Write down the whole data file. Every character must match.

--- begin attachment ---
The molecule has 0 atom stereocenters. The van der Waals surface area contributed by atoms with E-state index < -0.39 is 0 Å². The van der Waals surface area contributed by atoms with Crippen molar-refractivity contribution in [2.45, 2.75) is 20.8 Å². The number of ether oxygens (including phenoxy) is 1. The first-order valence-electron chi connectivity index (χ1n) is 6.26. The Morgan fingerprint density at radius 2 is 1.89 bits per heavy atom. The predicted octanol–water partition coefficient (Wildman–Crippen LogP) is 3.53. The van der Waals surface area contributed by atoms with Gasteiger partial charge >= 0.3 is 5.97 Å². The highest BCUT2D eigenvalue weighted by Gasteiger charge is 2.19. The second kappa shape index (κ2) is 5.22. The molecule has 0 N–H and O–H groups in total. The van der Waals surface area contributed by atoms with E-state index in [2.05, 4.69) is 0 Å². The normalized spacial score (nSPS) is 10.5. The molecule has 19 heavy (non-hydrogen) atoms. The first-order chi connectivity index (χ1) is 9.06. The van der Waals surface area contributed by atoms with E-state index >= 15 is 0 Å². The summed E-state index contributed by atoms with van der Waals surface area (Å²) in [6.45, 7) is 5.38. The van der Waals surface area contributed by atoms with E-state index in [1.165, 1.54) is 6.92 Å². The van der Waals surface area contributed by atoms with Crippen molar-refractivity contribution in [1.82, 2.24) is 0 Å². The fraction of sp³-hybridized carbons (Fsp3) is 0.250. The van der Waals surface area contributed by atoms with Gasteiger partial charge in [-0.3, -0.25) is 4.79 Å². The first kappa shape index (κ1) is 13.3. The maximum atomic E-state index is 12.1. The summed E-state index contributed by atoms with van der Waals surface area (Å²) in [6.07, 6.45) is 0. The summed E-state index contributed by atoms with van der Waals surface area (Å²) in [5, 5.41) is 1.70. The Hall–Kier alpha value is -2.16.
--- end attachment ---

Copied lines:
The molecule has 0 atom stereocenters. The van der Waals surface area contributed by atoms with E-state index < -0.39 is 0 Å². The van der Waals surface area contributed by atoms with Crippen molar-refractivity contribution in [2.45, 2.75) is 20.8 Å². The number of ether oxygens (including phenoxy) is 1. The first-order valence-electron chi connectivity index (χ1n) is 6.26. The Morgan fingerprint density at radius 2 is 1.89 bits per heavy atom. The predicted octanol–water partition coefficient (Wildman–Crippen LogP) is 3.53. The van der Waals surface area contributed by atoms with Gasteiger partial charge >= 0.3 is 5.97 Å². The highest BCUT2D eigenvalue weighted by Gasteiger charge is 2.19. The second kappa shape index (κ2) is 5.22. The molecule has 0 N–H and O–H groups in total. The van der Waals surface area contributed by atoms with E-state index in [2.05, 4.69) is 0 Å². The normalized spacial score (nSPS) is 10.5. The molecule has 19 heavy (non-hydrogen) atoms. The first-order chi connectivity index (χ1) is 9.06. The van der Waals surface area contributed by atoms with E-state index >= 15 is 0 Å². The summed E-state index contributed by atoms with van der Waals surface area (Å²) in [6.45, 7) is 5.38. The van der Waals surface area contributed by atoms with E-state index in [1.165, 1.54) is 6.92 Å². The van der Waals surface area contributed by atoms with Crippen molar-refractivity contribution in [1.82, 2.24) is 0 Å². The fraction of sp³-hybridized carbons (Fsp3) is 0.250. The van der Waals surface area contributed by atoms with Gasteiger partial charge in [-0.3, -0.25) is 4.79 Å². The first kappa shape index (κ1) is 13.3. The maximum atomic E-state index is 12.1. The summed E-state index contributed by atoms with van der Waals surface area (Å²) in [6.07, 6.45) is 0. The summed E-state index contributed by atoms with van der Waals surface area (Å²) in [5, 5.41) is 1.70. The Hall–Kier alpha value is -2.16.